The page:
Easily searched encodings for number partitioning
Ngo, J. Thomas
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CitationWheeler Ruml, J. Thomas Ngo, Joe Marks, and Stuart M. Shieber. Easily searched encodings for number partitioning. Journal of Optimization Theory and Applications, 89(2):251-291, July 1996. The original publication is available at www.springerlink.com.
AbstractCan stochastic search algorithms outperform existing deterministic heuristics for the NP-hard problem Number Partitioning if given a sufficient, but practically realizable amount of time? In a thorough empirical investigation using a straightforward implementation of one such algorithm, simulated annealing, Johnson et al. (Ref. 1) concluded tentatively that the answer is negative.
In this paper, we show that the answer can be positive if attention is devoted to the issue of problem representation (encoding). We present results from empirical tests of several encodings of Number Partitioning with problem instances consisting of multiple-precision integers drawn from a uniform probability distribution. With these instances and with an appropriate choice of representation, stochastic and deterministic searches can—routinely and in a practical amount of time—find solutions several orders of magnitude better than those constructed by the best heuristic known (Ref. 2), which does not employ searching.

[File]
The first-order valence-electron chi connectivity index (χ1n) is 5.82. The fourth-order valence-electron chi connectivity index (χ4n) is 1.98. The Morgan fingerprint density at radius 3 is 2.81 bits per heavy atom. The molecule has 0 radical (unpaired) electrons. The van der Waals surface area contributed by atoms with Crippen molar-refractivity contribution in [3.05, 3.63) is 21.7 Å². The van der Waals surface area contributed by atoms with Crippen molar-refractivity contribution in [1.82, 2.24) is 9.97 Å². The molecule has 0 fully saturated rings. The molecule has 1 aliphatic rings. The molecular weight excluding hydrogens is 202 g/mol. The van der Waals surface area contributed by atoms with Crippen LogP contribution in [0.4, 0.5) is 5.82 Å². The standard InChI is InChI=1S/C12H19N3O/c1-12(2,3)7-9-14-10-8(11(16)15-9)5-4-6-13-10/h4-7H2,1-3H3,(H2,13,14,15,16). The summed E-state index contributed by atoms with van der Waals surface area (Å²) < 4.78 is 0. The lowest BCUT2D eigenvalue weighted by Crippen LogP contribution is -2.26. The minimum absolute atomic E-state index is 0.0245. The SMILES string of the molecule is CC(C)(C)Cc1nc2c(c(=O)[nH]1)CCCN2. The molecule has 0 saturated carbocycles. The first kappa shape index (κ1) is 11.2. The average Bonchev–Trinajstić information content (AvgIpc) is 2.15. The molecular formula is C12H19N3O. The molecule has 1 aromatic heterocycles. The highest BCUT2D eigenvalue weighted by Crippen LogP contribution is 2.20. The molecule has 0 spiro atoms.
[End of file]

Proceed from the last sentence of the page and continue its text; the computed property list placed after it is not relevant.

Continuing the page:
We thank David S. Johnson of AT&T Bell Labs for generously and promptly sharing his test instances. For stimulating discussions, we thank members of the Harvard Animation/Optimization Group (especially Jon Christensen), the Computer Science Department at the University of New Mexico, the Santa Fe Institute, and the Berkeley CAD Group. The anonymous referees made numerous constructive suggestions. We thank Rebecca Hayes for comments concerning the figures. The second author is grateful for a Graduate Fellowship from the Fannie and John Hertz Foundation. We thank the Free Software Foundation for making the GNU Multiple Precision package available.
The research described in this paper was conducted mostly while the third author was at Digital Equipment Corporation Cambridge Research Lab. This work was supported in part by the National Science Foundation, principally under Grants IRI-9157996 and IRI-9350192 to the fourth author, and by matching grants from Digital Equipment Corporation and Xerox Corporation.
Citable link to this pagehttp://nrs.harvard.edu/urn-3:HUL.InstRepos:2031717
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